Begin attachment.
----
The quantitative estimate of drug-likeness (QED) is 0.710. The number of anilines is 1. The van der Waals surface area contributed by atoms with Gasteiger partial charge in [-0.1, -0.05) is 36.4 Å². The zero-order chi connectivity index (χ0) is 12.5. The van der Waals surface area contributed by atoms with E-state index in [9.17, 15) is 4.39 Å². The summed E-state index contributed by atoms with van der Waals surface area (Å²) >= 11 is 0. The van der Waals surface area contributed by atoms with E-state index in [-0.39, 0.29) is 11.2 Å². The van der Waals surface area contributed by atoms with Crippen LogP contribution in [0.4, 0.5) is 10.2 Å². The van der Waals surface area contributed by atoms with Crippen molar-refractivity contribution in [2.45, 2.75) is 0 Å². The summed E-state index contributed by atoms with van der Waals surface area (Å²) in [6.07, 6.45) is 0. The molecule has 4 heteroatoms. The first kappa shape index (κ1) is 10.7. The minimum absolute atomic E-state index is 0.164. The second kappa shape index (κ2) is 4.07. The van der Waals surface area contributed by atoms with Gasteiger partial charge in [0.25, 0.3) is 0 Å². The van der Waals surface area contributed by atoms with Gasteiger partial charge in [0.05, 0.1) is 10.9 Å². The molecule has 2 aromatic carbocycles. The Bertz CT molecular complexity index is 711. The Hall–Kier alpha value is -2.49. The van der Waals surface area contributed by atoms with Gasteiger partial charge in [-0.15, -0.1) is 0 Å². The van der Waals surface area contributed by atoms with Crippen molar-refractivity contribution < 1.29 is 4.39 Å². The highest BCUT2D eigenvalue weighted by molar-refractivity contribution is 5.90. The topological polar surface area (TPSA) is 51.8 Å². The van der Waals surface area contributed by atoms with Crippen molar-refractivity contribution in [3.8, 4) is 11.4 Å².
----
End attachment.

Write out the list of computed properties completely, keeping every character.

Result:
The quantitative estimate of drug-likeness (QED) is 0.710. The number of anilines is 1. The van der Waals surface area contributed by atoms with Gasteiger partial charge in [-0.1, -0.05) is 36.4 Å². The zero-order chi connectivity index (χ0) is 12.5. The van der Waals surface area contributed by atoms with E-state index in [9.17, 15) is 4.39 Å². The summed E-state index contributed by atoms with van der Waals surface area (Å²) >= 11 is 0. The van der Waals surface area contributed by atoms with E-state index in [-0.39, 0.29) is 11.2 Å². The van der Waals surface area contributed by atoms with Crippen LogP contribution in [0.4, 0.5) is 10.2 Å². The van der Waals surface area contributed by atoms with Crippen molar-refractivity contribution in [2.45, 2.75) is 0 Å². The summed E-state index contributed by atoms with van der Waals surface area (Å²) in [6.07, 6.45) is 0. The molecule has 4 heteroatoms. The first kappa shape index (κ1) is 10.7. The minimum absolute atomic E-state index is 0.164. The second kappa shape index (κ2) is 4.07. The van der Waals surface area contributed by atoms with Gasteiger partial charge in [0.25, 0.3) is 0 Å². The van der Waals surface area contributed by atoms with Gasteiger partial charge in [0.05, 0.1) is 10.9 Å². The molecule has 2 aromatic carbocycles. The Bertz CT molecular complexity index is 711. The Hall–Kier alpha value is -2.49. The van der Waals surface area contributed by atoms with Gasteiger partial charge in [-0.15, -0.1) is 0 Å². The van der Waals surface area contributed by atoms with Crippen molar-refractivity contribution < 1.29 is 4.39 Å². The highest BCUT2D eigenvalue weighted by molar-refractivity contribution is 5.90. The topological polar surface area (TPSA) is 51.8 Å². The van der Waals surface area contributed by atoms with Crippen molar-refractivity contribution in [3.8, 4) is 11.4 Å².